Richard Y hopes when his daughter is older that medicine will have made advances.

Richard Y hopes when his daughter is older that medicine will have made advances.

Age at interview: 37
Sex: Male
Age at diagnosis: 23
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So that's it. So it's just unfortunately - well, unfortunately - because she's the best thing that's ever happened to me, but [daughter’s name] will be a carrier. And then she's got that choice then. Which I spent a lot of time thinking about. If I didn't have kids, from my family there'd be no more Alports, that'd be it. But we just thought in forty years’ time when she might think about a family, maybe fifty, [laughing] - she'll get married when she's forty five - that we don't know what might have changed, that way. It could be something that they might offer IVF, that kind of treatment. Or there could be not a cure, because it's a genetic condition, some missing collagen, but there might be something that can be done. Medicine made massive advances. And so, yeah. It feels tough that we've passed this decision onto her, but I'm sure that things will change between now and - in the next twenty years, things will, things will move on. And yeah, she might just have a little girl, and decide to call it quits [laughing].
Parents spoke about explaining Alport Syndrome to their children. Lucy said that she will “drip feed information” to her daughters when her son develops hearing problems. She thought they would probably “spot things before they were happening”. Neil and Diane felt their children were a “bit too young to understand at the moment”.
 

Jayne says her and her husband explained things in simple terms to their children from the beginning.

Jayne says her and her husband explained things in simple terms to their children from the beginning.

Age at interview: 40
Sex: Female
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Yeah. I've, me and my husband sort of sat down and said, "How are we gonna deal with this?" Because they knew that they kept going to the hospital for their blood taking. But I think children just take it as it is, don't they. So I thought back about things that I'd been told when I was younger, and I thought you just - life is so simple when you're young. And I thought rather than let them get to teenagers or whatever, and tell them this bombshell, I thought I'll tell them. So we put it in really simple terms, and we just said, "Look, your kidneys don't work very well. So it makes your ears not work very well, and your eyes. So that's why you've got to wear your hearing aids. You've got to go for your eyes testing. And the doctor checks your kidneys." And they've been absolutely fine with that. And then we've also said like it's a bit of, it's a bit of a way to get them to eat healthy. But we've said, you know, "You might have to have new kidneys when you get older. So, you keep running around playing and doing your sport, and eating your fruit and vegetables, because if you do that, that'll keep your kidneys healthy longer." So that's the way we've done it. And they haven't questioned it at all. So that's what we've just said. And I mean, my youngest one were a bit like, "mmm, whose kidneys am I gonna have?" [laughing] Sort of thing. But we says, "Oh well, you know, you just might get mine, or." I mean, I don't know about, don't know about myself because I've got the Alports. I haven't even gone down that road yet. But we says, "Oh, you might get one of Daddy's kidneys, or - you know - Aunty So-And-So's, you know." But they've just, "Oh yeah, right." That's perfectly normal. And because we've told them right from the beginning, so they've just accepted it. Yeah.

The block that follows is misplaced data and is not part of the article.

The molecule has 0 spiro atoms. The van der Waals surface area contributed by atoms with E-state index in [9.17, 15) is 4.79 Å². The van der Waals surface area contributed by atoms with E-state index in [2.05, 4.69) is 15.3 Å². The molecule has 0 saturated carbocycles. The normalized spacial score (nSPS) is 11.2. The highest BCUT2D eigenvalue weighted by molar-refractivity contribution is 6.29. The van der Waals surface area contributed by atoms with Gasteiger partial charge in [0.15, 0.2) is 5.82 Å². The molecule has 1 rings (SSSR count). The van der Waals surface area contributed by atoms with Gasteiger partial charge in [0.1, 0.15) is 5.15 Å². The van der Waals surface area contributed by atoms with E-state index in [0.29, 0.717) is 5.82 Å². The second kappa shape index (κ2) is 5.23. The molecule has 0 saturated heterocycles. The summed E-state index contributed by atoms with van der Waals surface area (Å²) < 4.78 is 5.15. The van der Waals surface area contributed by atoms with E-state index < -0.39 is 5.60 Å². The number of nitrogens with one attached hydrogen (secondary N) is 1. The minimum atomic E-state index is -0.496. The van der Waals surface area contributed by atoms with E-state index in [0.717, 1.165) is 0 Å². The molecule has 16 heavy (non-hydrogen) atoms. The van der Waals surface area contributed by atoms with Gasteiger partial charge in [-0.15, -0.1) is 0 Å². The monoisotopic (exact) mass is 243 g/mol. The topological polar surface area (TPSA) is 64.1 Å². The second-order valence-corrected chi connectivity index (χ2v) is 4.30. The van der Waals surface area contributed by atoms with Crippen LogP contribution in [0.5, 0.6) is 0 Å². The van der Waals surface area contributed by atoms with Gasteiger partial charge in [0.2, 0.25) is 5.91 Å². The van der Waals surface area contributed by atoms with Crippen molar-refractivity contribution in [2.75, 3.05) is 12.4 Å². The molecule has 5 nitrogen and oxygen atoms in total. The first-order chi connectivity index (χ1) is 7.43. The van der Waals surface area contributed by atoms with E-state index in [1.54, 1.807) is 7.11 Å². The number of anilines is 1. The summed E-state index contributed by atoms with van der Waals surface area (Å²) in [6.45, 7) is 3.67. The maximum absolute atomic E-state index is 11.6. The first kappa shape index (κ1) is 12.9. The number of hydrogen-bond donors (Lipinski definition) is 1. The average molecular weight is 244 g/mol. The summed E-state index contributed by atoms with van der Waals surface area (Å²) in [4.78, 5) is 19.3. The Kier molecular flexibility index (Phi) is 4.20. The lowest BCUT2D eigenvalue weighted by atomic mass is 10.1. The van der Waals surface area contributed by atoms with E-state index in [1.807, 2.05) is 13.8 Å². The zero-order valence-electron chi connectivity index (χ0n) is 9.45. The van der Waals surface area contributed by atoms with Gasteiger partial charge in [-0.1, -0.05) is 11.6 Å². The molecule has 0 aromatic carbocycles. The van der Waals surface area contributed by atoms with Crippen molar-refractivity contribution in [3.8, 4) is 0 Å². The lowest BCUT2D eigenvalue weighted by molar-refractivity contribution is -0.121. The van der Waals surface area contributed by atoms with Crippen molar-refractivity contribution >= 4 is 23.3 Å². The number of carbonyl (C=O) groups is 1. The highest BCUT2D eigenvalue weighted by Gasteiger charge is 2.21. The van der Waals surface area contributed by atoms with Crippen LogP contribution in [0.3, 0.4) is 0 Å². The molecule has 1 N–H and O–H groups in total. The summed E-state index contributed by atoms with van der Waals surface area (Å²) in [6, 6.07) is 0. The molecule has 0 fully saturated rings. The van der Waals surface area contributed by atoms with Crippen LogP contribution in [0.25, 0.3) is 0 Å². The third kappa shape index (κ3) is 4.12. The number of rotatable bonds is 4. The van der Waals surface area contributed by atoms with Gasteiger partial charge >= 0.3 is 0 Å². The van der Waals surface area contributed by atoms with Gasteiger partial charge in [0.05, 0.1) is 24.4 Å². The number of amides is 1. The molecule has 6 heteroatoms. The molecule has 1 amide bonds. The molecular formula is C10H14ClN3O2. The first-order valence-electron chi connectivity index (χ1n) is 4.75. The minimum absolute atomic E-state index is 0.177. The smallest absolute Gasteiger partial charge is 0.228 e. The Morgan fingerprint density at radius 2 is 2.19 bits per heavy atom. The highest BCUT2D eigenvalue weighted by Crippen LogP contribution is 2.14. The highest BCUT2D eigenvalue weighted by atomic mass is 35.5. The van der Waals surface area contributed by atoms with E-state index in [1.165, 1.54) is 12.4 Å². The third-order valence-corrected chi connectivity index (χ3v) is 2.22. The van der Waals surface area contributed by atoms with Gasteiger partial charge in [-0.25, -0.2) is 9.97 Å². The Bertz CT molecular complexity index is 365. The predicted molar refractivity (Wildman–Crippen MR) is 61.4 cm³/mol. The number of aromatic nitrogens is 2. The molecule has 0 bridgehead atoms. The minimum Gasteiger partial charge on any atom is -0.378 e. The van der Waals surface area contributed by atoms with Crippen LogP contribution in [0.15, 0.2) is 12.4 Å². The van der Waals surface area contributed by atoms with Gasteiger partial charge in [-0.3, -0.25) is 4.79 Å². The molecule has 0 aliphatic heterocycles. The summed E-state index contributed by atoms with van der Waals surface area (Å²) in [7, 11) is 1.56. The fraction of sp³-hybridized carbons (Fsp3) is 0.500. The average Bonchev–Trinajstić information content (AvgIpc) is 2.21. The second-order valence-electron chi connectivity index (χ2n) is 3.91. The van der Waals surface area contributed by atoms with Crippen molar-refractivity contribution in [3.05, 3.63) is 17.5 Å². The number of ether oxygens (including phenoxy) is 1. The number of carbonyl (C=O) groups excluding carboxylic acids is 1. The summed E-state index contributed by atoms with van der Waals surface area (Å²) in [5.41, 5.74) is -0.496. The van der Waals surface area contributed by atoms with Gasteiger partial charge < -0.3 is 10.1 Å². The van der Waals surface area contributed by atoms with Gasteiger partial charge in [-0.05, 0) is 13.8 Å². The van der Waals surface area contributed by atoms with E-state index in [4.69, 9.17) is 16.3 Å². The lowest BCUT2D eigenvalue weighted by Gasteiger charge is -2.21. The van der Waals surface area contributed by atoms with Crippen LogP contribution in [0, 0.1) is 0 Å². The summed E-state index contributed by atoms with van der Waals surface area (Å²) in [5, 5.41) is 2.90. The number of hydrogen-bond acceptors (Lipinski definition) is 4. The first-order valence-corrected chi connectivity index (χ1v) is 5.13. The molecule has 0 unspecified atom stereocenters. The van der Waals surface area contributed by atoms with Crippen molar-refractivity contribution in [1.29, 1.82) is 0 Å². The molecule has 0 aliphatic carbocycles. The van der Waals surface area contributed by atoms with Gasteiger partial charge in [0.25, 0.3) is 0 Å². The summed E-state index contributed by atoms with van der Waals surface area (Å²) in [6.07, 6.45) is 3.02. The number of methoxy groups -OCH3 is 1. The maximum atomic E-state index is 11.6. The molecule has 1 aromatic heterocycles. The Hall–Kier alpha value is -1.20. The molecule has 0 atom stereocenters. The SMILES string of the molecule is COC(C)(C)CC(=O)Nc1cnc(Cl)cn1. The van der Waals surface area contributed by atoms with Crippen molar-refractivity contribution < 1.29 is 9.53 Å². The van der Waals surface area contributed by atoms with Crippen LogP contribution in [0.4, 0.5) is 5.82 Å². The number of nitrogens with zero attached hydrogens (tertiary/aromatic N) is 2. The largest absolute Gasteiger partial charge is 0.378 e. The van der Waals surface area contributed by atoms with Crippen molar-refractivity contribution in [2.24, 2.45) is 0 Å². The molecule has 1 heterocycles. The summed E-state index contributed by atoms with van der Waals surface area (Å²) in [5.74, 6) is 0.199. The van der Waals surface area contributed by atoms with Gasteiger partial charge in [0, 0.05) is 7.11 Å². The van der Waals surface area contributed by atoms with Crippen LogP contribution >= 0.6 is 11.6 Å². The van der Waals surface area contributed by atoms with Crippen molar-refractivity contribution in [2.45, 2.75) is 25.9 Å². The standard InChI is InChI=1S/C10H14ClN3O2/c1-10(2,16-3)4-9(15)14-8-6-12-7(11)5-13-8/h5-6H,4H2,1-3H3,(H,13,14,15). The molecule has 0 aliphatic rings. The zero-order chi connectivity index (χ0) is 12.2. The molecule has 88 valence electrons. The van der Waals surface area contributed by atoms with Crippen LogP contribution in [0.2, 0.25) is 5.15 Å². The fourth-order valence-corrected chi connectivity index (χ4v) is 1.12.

Angela describes her daughter’s understanding of her mum having Alport Syndrome.

Angela describes her daughter’s understanding of her mum having Alport Syndrome.

Age at interview: 40
Sex: Female
Age at diagnosis: 10
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And she'll come with me, and she'll just like, you know - I'll say to her like I said last week, you know "I'm going to have my eye checked." And she's just a bit like "Ah, that's - how is your eye, Mummy? Is your eye okay?" Because to her, it's just kind of like - I suppose it's just her norm, that Mum goes and gets things checked.

She's not quite old enough that she's now worked out, "Well, why does Mum and not Dad? Or not other people?"

I don't think she's quite at that point. Although she does know that - I said to her at one point that I was, you know, I'd had a new - I have told her that I had someone else's kidney, and she knows that I have tablets. [my son’s] too young. But they both know that the tablets, you know, are basically for Mummy, and they'll make Mummy better but they'll make other people ill. So, and people can't have them because it'll make them feel poorly.

So they both understand that. So she is actually, she's actually quite sweet and supportive.

Ah.

In a six year old way [laughing].
See also Alport Syndrome - family life, hobbies and interests.